Until then, I'm hard at work in the man cave. How often do you get to submit your vampire novel to publishers on Halloween? Of course, all work and no play makes for a dull master of the macabre, so I'm also taking another dip in Alan Moore's swamp today.
Seriously, his run on Swamp Thing is massive. Now, to be fair, it isn't quite on the same level as Moore's masterpeice, the graphic novel that towers above all others, Watchmen.
Yes, Watchmen is the best of them all, a graphic novel that belongs on any fan of literature's bookshelf, but Moore did some rather gruesome and incredibly inventive stuff with Swamp Thing. Seriously, I have always loved horror comics, but most of them are frequently fun and only faintly frightening. Swamp Thing gave me nightmares as a child, and Alan Moore was the guy writing the book. The first issue he scripted, The Anatomy Lesson, which is where the vintage graphic novel (circa 1987, peeps) I'm currently enjoying kicks off, is a stellar example of just what the comic book format is capable of delivering.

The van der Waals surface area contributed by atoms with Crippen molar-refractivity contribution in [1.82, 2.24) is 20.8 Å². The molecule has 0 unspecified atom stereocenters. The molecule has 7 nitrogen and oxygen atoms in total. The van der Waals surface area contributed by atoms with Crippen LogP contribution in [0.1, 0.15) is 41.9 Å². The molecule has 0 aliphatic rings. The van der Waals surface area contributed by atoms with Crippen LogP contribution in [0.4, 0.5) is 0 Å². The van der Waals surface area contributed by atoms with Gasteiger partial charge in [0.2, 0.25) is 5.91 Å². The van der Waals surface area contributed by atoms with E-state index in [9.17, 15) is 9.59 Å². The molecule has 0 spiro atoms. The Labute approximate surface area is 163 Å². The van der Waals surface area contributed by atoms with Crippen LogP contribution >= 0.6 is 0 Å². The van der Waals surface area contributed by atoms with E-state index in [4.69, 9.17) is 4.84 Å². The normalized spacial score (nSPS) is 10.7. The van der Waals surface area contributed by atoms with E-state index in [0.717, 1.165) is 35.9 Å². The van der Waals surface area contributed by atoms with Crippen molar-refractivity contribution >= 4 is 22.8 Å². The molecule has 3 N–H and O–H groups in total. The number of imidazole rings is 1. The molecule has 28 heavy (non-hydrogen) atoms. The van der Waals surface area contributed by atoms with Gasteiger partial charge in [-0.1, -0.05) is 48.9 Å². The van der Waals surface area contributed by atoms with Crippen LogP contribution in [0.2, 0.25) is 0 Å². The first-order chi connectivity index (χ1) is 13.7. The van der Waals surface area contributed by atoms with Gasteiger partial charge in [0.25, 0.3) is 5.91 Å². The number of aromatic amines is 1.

I think Watchmen and his work on Swamp Thing represent the finest work of Moore's illustrious career, but I would be intrigued by virtually anything that features his name in the credits.
|The cover Chris Visions prepared for TPT&V|
Regardless, I'm working, reading, carving pumpkins with the fam, and gearing up for a stellar Halloween night. I hope you're ready for October 31st, because, well, if you're not, you've run out of time. Let's do this right, people. We need jack-o-lanterns, costumes, tricks, treats, scary movies, and Halloween parties to wake the dead.
*Some kids want to be witches or super heroes. You ask little Taryn Grace what she wants to dress up as and she thinks about it for a moment and then declares that she wants to be a rainbow fairy princess. Fortunately, we found just the costume for her.